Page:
JANUARY 1, 2001
My name is Ulysses S. Spectator, age 50, born in the Great American Postwar Baby Boom of the '50s, raised to manhood in the Great American TV Sports Boom of the '60s, and now a lively, though graying, resident of Duluth, a postman by profession, a sports fan by preference. I am here to tell you that 1 am pretty pleased with life in the 21st century.
The ozone layer is a bit more depleted and the resulting greenhouse warmth makes winter pretty nice in Duluth. It is New Year's Day, and the temperature is 50°. Very pleasant. However, I do miss that cozy-cocoon sensation I have experienced on so many New Year's Days past as I sat snug in front of my TV, watching hour after hour of college bowl games, while bone-freezing winds whipped off the ice pack on Lake Superior.
But today I'm going to be too busy to care about that. I am going to watch all of the 24 scheduled bowl games. Like most serious American sports fans, I have Home Control Truck (HCT) installed in my living room. This relatively inexpensive ($1,250) state-of-the-art system allows me to call up my own pictures, sound and instant replays as network directors of old once did in their control trucks.
For the record, neither networks nor control trucks as we knew them are any longer involved in TV sports. The networks dropped out in the mid-1990s, whining to the end about skyrocketing rights fees and every American's God-given entitlement to free televised sport. After the networks backed out, each major sports league or organization—the NCAA, the NFL, Major League Baseball, the NBA—took over its own centralized television operations, creating what are known as master webs.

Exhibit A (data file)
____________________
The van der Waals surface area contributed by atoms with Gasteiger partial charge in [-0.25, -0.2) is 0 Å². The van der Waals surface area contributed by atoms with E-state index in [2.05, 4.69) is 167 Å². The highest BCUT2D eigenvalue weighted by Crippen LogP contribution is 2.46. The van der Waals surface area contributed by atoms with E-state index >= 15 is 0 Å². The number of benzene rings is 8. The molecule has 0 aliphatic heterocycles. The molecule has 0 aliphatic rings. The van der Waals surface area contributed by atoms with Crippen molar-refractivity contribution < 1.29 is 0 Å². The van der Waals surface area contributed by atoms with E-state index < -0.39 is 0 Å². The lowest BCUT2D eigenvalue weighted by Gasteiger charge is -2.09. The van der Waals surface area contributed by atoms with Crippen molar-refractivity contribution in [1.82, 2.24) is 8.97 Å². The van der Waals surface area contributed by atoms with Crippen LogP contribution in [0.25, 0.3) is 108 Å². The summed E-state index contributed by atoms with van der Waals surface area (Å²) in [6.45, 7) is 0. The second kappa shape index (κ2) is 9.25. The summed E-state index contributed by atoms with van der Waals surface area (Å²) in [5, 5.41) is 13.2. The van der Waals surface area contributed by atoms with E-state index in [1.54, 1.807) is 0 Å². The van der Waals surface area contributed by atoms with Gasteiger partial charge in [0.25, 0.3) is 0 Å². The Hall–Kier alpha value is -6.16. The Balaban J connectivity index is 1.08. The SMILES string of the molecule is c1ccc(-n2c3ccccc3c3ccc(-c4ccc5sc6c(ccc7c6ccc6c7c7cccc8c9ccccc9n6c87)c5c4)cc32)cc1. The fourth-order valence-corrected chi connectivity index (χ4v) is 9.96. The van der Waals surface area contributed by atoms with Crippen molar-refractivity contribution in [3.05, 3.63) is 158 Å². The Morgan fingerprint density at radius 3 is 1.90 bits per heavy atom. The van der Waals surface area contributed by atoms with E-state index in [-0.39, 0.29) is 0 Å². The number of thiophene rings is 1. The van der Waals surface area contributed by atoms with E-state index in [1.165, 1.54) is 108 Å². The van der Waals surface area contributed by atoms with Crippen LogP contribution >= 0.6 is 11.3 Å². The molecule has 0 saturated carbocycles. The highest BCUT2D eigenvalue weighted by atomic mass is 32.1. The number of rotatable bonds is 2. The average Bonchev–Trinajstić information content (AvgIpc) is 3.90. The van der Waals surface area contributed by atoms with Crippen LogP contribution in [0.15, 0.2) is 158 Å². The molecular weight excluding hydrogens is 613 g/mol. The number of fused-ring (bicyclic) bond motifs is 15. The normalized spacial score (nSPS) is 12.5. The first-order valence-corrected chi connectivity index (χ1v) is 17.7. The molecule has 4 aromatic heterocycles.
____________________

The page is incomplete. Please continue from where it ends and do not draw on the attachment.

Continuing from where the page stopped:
Each master web has control over everything connected with TV for its league or organization, from setting pay-per-view fees to selling advertising to producing telecasts. The various master webs operate in complete autonomy. However, to cut costs, all master webs share the same massive central production facilities in the 36-story Manhattan skyscraper that used to be CBS headquarters. Once known as Black Rock, the building is nicknamed Big MOACT, short for the "Mother of All Control Trucks."
Everything that I receive on Home Control Truck comes from Big MOACT, where today the NCAA master web is producing all 24 bowl games via on-site camera-and-sound transmissions from 24 different stadiums. My HCT system, which is fairly typical for someone with my income, includes a wall of 16 small TV monitors, plus my own director's microphone, tucked behind one of the monitors, and a console to select whatever pictures and sounds I want to appear on my central eight-foot, high-definition TV screen, known as Big Eye.
Because there is so much going on today, the NCAA's basic production-control computer at Big MOACT is programmed so that a sudden crowd roar from one of the games will instantly superimpose a message on Big Eye notifying me that a VEM (Very Exciting Moment) has occurred. The message will then indicate how I can call up the moment from the Big Tape Replay at Big MOACT. I can also order up my own choice of specific VEMs from any game—such as my favorites: ADMB (All Dixieland Marching Bands) and CIPBM (Cheerleaders in Particularly Brief Miniskirts).
The big game today is the No. 1 Bowl, which is the climax of a postseason elimination tournament among the eight best college teams. The bowl's full name is the Budweiser/Preparation H No. 1 Bowl, and it matches the Notre Dame General Electrics against the Southern Cal Toshibas. As I said, each sports TV master web goes its own separate way in all things. This includes each web's choice of revenue sources, and the NCAA has emphasized corporate sponsorships more than most.
The big money crunch for the NCAA came after the Supreme Court ruled in 1997 that colleges were guilty of participating in a form of discrimination bordering on slavery as long as they pretended to require varsity athletes to attend class and did not pay them openly for their participation in sports. Thus, all college players are now given their paychecks in a public ceremony after each game. There is a salary ceiling of $50,000 a year in order to distinguish college players from full-fledged professionals. Nevertheless, the upfront player payrolls added such a load to athletic department budgets that the NCAA had to recruit corporate sponsors to purchase the athletic departments outright.